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Target heart rate during exercise

Today I would like to discuss what really constitutes “exercise.” I have had several discussions with people about exercise and what kinds of things they should be doing to stay healthy. When it comes to your cadiovascular health, the type of exercise you do is not as important as just getting your heart rate up. The American College of Sports Medicine recommends as exercise frequency of 3 to 5 days per week at a heart rate range of 60-80% of your heart rate reserve. So what exactly does that mean? Everybody has a maximum beats per minute that their heart can beat. This max number is different for everybody and it decreases as you get older. The only way to know your true maximal heart rate is to do some type of a stress test where you do some activity, usually running on a treadmill, until you reach your max. These tests can be expensive. IF you do not have any heart conditions and you are a generally healthy person, you can use the 220-age formula. This formula has some significant limitations but is widely used in the medical community to estimate max heart rate.

So, now that you can guesstimate your max heart rate, how do you determine you heart rate reserve? A commonly used method, and the one I prefer, is the Karvonen formula. I know, we are talking way too much math but hang with me. You need to take your resting heart rate. Once you have that number AND your max heart rate (220-age), subtract the two (i.e. HRmaxHRrest=X). This new number (X) is your heart rate reserve. To find 60%-80% of that just multiply X by .6 and .8. Once you have those two numbers, add both of them to your resting heart rate. These two new numbers represent the range within which you should be exercising.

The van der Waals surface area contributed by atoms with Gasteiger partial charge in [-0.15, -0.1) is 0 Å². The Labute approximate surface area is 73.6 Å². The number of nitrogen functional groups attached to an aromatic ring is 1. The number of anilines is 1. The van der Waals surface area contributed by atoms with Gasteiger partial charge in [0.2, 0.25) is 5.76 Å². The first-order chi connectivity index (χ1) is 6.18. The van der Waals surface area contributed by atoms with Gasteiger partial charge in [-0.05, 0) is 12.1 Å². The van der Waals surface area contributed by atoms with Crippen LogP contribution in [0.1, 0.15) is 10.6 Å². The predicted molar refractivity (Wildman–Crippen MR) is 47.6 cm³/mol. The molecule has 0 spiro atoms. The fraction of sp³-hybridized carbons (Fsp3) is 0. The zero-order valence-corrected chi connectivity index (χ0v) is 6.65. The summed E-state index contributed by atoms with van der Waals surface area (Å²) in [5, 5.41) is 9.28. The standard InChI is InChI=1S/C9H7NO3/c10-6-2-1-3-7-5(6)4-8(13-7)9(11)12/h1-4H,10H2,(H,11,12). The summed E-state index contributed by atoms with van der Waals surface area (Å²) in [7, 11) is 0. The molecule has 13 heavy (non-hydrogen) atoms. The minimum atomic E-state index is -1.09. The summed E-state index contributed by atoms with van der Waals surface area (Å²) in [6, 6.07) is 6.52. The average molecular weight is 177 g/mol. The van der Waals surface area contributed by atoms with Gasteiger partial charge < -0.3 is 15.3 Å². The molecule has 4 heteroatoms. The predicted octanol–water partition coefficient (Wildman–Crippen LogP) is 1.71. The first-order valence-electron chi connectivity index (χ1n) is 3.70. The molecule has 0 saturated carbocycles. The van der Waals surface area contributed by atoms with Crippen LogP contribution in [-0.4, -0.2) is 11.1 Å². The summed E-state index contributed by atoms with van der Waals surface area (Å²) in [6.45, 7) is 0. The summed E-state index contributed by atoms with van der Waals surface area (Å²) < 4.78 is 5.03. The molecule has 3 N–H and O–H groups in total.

If you are working closer to 60% (the lower end) a greater percentage of the total calories burned will be fat calories (~50%). If you are working closer to 80% of your heart rate reserve, a lower percentage of your total calories burned will come from fat calories (~30%). BUT if the workout time is equal, you will burn more total calories working at 80% HRR and therefore you will also burn more total fat calories.

With this being said, the overall goal for exercise is not always burning fat calories. You may just be trying to maintain a healthy lifestyle. Well, exercising in the 60-80% HRR range you will accomplish that too.